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The daughter came home the other night in much less than her normal jovial mood. She had had one of “those days.” Things  at college had not gone well for her. Inquiries were made as to the reason or reasons why she should be at such a level of despondency. She told the tale of car problems and hassles with fellow nursing students and one particularly obstinate professor. Then she boiled all her day down to one statement: “I came home as quick as I could because this is the one place where the people have to love me.“

That really sums it all up, doesn’t it? Home. People HAVE to love you there. No matter how bad the day goes, the people at home are required to love you (It may be a state law).  Home is where everything is where it’s supposed to be. Mom is the best cook on the planet. Dad can fix dang near anything or knows somebody else who can. Big brother will rough up the villain at school. Little brother will get away with anything up to and including homicide.  Sister is, well, she’s sister.  She is from birth intended to be tormented and bothered to her wits end but only by the brother (s). Anybody outside the family says even as much as an ill-spoken word to her risks disappearing for all eternity. It has been thus from the dawn of time.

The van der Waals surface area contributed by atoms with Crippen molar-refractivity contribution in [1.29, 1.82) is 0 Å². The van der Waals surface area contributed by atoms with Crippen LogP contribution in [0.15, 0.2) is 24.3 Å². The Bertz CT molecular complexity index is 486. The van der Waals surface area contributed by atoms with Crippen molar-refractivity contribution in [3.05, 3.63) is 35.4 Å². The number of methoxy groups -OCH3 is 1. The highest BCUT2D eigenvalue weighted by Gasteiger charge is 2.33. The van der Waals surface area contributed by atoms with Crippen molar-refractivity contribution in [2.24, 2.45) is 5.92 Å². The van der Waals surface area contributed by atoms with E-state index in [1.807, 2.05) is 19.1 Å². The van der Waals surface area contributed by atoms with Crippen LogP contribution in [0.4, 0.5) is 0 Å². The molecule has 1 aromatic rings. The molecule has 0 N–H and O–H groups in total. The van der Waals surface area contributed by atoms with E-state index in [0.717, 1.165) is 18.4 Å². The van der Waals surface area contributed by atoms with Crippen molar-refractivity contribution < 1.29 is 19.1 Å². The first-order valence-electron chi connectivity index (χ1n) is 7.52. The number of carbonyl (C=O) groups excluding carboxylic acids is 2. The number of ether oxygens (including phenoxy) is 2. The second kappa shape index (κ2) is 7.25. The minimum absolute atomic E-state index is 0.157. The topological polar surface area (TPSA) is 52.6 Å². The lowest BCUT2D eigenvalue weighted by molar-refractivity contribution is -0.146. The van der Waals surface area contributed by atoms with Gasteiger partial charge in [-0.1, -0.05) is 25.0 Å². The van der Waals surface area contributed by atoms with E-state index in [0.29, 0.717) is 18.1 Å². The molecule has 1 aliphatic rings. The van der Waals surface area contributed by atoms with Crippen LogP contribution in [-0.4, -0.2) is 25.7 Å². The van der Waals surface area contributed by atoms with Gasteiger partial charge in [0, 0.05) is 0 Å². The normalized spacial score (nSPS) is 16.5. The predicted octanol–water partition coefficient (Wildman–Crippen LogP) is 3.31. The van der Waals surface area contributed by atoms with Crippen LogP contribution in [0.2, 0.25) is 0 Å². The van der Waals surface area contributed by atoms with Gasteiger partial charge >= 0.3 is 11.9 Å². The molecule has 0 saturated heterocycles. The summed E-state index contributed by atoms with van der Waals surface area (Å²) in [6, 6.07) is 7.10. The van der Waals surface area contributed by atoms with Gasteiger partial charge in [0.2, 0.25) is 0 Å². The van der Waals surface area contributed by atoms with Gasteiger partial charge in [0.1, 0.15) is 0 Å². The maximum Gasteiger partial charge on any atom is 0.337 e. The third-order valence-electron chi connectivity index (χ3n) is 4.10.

We would not have it any other way. Home is where you go for good and bad news. Mom and Dad will take pictures of you and your prom date in the front hallway. All the kids will learn to drive in the same car and then throw a fit when Dad wants to get rid of the now battered beater. “It’s family!! You can’t!” Home is where you’ll try to sneak into unnoticed when you get home after curfew, all the while knowing full well Dad will wake up regardless of how quiet you try to be (usually because the beloved “old beater”  has betrayed you). Home is where you go when the days don’t go well. It’s where you go to gather and give strength. It’s where you want and need to be. It’s stability. Continuity. It’s an anchor. It’s laughter and tears and required love.  May it always be thus.

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